I was talking with my mom regarding children during COVID-19 times. She reported a tough episode happened to her colleague son, Matteo, a 6-years-old boy who, seeing the surgical mask of his little friend on the ground, returned it stretching himself towards her, in a gesture of gallantry and friendship. He was yelled out by his teacher. He was mortified, and cried while telling the fact to his mother. 

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It is largely shared that the spread of the coronavirus disease is having a destructive effect on the mental health and wellbeing of children, especially in their role as forced premature adults who are called to handle a situation that is bigger than them. 

We’ve only heard about the COVID-19 rules, and they’ve only increased panic. They were also only dealing with political issues. No one bothered about our mental and physical health.

11-year-old girl, Kosovo

The recent report published by Save the Children has brought to the surface a critical insight regarding hidden impacts caused by COVID-19. “We know that being in contact with friends and ability to play makes a big difference to children’s emotional wellbeing. More than half the children who were not in touch with friends reported feeling less happy (57%), more worried (54%) and less safe (58%) (The hidden impacts of Covid-19 on children’s mental health, by Helena Thybell).

The schools, the parks, the sports centers, the football pitches, the basketball courts are intermittently closing to cope with the pandemic, giving rise to a lack of instruments for the parents and the caregivers. The children are forced beyond screens to be posted on school and to keep in touch with friends. 

Reading about the topic made my mind jump into an exhibition I heard of one or two years ago, which was curated by Vincent Romagny, Kodomo No Kuni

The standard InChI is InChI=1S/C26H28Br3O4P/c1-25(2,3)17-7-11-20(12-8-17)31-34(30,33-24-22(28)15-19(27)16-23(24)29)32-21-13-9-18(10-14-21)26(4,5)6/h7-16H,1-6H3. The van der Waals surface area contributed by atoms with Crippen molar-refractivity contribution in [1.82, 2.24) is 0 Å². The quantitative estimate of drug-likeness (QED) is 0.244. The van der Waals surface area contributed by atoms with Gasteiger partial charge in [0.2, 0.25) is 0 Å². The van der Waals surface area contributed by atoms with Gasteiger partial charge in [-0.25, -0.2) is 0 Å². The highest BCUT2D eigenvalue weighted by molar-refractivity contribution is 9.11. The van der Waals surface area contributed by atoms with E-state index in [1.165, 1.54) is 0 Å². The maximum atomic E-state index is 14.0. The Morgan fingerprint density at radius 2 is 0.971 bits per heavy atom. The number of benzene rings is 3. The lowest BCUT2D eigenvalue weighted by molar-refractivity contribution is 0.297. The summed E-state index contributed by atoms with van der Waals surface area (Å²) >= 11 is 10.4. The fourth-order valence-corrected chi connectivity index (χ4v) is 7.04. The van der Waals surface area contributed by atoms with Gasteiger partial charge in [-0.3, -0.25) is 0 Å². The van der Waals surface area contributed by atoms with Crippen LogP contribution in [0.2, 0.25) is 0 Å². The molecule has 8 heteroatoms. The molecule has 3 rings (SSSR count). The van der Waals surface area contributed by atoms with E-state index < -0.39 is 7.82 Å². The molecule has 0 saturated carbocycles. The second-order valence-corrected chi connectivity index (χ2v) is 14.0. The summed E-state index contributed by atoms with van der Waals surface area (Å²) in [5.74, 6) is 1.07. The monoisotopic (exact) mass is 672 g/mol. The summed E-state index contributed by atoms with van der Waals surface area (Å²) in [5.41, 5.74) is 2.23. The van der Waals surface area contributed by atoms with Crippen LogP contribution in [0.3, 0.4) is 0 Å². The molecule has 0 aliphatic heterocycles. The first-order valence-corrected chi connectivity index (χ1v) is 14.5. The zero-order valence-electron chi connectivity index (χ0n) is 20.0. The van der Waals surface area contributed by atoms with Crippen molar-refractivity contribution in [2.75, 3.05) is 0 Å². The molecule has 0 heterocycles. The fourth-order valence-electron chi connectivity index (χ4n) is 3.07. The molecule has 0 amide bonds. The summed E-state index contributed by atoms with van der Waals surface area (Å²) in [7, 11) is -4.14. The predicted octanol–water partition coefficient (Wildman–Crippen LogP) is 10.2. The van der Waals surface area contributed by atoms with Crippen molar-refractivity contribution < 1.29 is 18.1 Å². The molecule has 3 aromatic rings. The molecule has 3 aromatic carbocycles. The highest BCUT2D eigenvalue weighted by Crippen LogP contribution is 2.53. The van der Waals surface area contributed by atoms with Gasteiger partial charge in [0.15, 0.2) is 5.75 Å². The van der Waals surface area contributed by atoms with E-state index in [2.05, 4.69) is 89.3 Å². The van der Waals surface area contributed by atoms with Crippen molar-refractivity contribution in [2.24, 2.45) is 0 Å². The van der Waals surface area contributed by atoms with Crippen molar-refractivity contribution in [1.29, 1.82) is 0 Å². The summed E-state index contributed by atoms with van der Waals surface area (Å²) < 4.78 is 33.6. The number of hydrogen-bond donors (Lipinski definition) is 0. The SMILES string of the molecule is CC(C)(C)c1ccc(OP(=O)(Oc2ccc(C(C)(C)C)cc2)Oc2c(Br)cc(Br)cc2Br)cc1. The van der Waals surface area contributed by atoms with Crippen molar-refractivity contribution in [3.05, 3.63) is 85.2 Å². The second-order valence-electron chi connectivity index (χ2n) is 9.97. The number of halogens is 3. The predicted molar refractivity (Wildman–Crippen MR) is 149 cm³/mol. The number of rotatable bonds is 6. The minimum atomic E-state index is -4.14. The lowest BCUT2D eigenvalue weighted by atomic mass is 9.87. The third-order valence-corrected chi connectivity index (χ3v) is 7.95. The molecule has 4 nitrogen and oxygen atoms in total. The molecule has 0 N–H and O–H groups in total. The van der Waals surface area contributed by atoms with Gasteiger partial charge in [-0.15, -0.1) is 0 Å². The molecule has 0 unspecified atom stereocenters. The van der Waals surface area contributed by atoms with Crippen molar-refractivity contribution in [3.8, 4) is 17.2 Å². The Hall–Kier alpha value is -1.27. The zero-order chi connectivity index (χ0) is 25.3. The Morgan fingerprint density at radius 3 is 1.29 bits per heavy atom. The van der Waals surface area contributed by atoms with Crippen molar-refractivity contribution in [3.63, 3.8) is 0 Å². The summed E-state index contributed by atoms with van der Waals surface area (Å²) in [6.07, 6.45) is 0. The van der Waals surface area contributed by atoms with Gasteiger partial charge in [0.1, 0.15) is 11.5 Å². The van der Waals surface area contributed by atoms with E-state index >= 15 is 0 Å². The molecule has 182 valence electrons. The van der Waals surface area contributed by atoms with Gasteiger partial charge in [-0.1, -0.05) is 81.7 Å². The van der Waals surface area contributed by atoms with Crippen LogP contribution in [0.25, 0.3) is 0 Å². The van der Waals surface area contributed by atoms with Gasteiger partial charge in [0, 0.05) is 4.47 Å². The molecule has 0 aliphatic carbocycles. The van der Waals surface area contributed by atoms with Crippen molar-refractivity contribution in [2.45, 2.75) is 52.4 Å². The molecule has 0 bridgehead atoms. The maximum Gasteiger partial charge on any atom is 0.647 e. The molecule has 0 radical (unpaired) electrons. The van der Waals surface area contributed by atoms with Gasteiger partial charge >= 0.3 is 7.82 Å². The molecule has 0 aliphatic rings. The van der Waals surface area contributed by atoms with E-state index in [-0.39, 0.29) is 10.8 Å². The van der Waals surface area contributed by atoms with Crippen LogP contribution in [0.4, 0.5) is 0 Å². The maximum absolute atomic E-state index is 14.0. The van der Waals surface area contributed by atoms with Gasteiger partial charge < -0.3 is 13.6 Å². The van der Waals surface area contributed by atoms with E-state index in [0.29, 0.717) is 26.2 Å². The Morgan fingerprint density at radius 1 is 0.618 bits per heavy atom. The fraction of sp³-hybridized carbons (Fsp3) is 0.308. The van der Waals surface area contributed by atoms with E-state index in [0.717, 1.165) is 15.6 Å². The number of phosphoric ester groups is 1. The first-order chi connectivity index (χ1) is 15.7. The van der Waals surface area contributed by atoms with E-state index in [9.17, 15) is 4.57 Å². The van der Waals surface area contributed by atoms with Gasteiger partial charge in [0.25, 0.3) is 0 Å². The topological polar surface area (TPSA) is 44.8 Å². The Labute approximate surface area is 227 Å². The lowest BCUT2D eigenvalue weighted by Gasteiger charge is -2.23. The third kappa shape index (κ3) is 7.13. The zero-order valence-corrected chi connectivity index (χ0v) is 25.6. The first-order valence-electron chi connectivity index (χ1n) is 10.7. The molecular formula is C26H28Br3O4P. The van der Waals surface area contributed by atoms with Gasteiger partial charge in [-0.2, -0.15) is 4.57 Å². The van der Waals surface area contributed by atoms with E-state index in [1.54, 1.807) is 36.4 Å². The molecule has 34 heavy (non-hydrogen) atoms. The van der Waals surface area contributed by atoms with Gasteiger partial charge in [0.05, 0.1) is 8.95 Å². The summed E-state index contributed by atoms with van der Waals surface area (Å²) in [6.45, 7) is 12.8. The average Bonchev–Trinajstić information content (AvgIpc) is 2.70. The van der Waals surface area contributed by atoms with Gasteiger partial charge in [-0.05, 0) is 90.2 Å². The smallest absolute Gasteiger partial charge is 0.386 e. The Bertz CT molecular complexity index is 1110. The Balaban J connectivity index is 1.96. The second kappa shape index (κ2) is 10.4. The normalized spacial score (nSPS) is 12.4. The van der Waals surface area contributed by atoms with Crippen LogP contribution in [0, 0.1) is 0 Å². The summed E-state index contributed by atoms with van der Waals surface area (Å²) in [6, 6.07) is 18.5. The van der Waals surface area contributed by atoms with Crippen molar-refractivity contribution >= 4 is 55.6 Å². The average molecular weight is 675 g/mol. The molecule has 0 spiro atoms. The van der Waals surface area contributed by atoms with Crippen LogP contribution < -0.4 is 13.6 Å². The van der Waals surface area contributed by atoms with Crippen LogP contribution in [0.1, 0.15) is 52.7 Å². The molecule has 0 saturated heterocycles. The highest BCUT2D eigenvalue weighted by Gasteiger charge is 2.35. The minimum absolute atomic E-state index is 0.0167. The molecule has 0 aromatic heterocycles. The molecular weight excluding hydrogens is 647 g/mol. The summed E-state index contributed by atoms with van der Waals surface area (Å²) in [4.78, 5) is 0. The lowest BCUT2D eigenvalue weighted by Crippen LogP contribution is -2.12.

Staged at the French Art center Micro Onde in 2018, the exhibit explored the role of playgrounds in Japan during the post-War World II with a focus on the symbolical meaning for the communities for whom these were designed. 

The selection of artwork Romagny made on that occasion is the mirror of his deep research on playground history and models.

Since 2010, Romagny has traveled to various countries, meeting the major exponents of the children's play area project such as Dalisi, Friedberg, Pestalozzi, Nielsen. But it is only in Japan that Romagny, in 2015, has found a new substance to his research.

Kodomo No Kuni can be understood as a response to the natural and human cataclysms that contributed to writing the traumatic history of Japan.

Kodomo No Kuni: Playgrounds in Japan exhibition, 2018

Despite the importance of Noguchi, the symbolic aspects behind the exhibit were embodied in what became a kind of trademark for the exhibition: the Panel Tunnel, the architectural play designed in 1976 by Mitsuru Senda, a colorful shaped game covered in holes that were originally designed having in mind the tunnels dug by Yokohama people, to protect themselves from the American bombing.

After the Kanto earthquake that destroyed the Tokyo and Yokohama plain, an urban planning law required that any house built be located less than 500 meters from a piece of land on which the population could gather…Kodomo No Kuni is not simply a physical and real place.

Kodomo No Kuni: Playgrounds in Japan exhibition, 2018

The focal point is now becoming clear: what Vincent Romagny staged is a fair on the positive value that Japan has embodied in the urban planning as a resilience mechanism to recover from traumas, passing through the children’s play.

In general, until the 1980s, architects and designers focused on risky projects around city parks.

The playground represented a laboratory, a discovery center and a new focal point of the city in which both the designer and the user could express themselves.

From the second post-war period, the parks help to heal the city and repopulate it with the presence of play and vitality.